In a classic case of missing the forest for the trees, I posted two very wonky, detailed entries over the past couple of days about Minnesota and Connecticut's latest enrollment numbers...but completely missed one crucially important data point.
A couple of days ago I noted that after two years of nothing but doom & gloom (and coming just a week after UnitedHealthcare pulled the plug on the individual market in over two dozen states) there seems to finally be some positive developments, with companies like Centene and Anthem reporting better-than-expected results. They may not be making a profit yet, but at least they aren't losing money hand over fist the way they did the first couple of years.
I also made a brief mention of the Maryland Co-Op, Evergreen Health, which reported their first quarterly profit since launching 2 1/2 years ago.
Consumer operated and oriented health plans in Maryland, New Mexico and Massachusetts will report profits in the first quarter, in a sign that some of the remaining Affordable Care Act-created nonprofits could be finding their footing on the state exchanges.
Ryan wants to end Obamacare cost protections for sick consumers
U.S. House of Representatives Speaker Paul Ryan called on Wednesday for an end to Obamacare's financial protections for people with serious medical conditions, saying these consumers should be placed in state high-risk pools.
In election-year remarks that could shed light on an expected Republican healthcare alternative, Ryan said existing federal policy that prevents insurers from charging sick people higher rates for health coverage has raised costs for healthy consumers while undermining choice and competition.
The rule, a cornerstone of President Barack Obama's Affordable Care Act, has been praised by patient advocates for providing access to medical care for people who previously could not afford private health insurance. The Affordable Care Act also bars insurers from excluding coverage for pre-existing conditions.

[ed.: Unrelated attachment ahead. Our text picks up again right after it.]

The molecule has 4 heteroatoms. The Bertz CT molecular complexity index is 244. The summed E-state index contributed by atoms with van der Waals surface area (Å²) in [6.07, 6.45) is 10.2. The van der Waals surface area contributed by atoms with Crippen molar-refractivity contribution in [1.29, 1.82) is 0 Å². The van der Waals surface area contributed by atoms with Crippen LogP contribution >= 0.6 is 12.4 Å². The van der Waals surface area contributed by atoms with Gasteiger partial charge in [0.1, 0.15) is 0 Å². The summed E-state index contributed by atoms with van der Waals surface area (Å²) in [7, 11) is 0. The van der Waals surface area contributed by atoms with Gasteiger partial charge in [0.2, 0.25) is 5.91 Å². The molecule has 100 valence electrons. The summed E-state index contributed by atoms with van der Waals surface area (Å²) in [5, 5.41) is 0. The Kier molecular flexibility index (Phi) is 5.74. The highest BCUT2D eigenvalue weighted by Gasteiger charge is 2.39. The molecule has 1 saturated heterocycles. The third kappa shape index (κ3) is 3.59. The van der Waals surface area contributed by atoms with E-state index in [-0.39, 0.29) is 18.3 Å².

A few months ago I noted that while UnitedHealthcare and some other carriers may be losing money hand over fist on the ACA exchanges, at least some of them are making a profit, breaking even or at least cutting their losses down to a reasonable level.
As a simple reminder, competitive markets should see some companies make money and some companies that offer more expensive and less attractive products lose money. I would be extremely worried if everyone was making money after three years, just like I would be extremely worried that everyone was losing money after three years of increasingly better data.
Over the past week or two I've been compiling the currently effectuated exchange enrollments for as many states as possible (the official Q1 ASPE effectuation report likely won't be available until early June). So far I have the data from either February, March or April for 7 states: CO, CT, MA, MN, NH, OK and WA.
Today I can add Idaho to the list, and unlike some of the other states, Your Health Idaho's number appears to not only be cut & dry, but very good news indeed:
Hello Mr. Gaba,
Your Health Idaho’s effectuated enrollments for March stand at 95,522. Numbers for April are preliminary at this point.
Iowa’s dominant health insurer has agreed to start selling policies a year from now that qualify for Obamacare subsidies.
Wellmark Blue Cross & Blue Shield has not participated in the Affordable Care Act’s online health insurance marketplace, which launched in the fall of 2013. The main effect of the company’s decision was that moderate-income Iowans could not choose Wellmark insurance if they wanted to purchase policies that qualified for new federal subsidies to help pay premiums.
At the time, I noted that unlike most states, their effectuated numbers seem to have increased from February to March (January doesn't really apply since Open Enrollment was still ongoing at the time):
January 2016 Exchange-Based QHP Enrollment: 49,937 (+33,604 PAP enrollees)
February 2016 Exchange-Based QHP Enrollment: 53,109 (+38,735 PAP enrollees)
March 2016 Exchange-Based QHP Enrollment: 55,212 (+43,732 PAP enrollees)
One of the chief arguments in favor of the ACA has always been that uninsured people tend to not get treated for ailments/injuries at all (for obvious reasons), and then end up going to the emergency room when that gangrenous foot leaves them no choice. Not only does this end up costing much more to treat, the hospital is also stuck footing the bill (no pun intended) since the uninsured also tend not to have any money to pay out of pocket either (if they did, the odds are that they'd have some form of insurance, after all).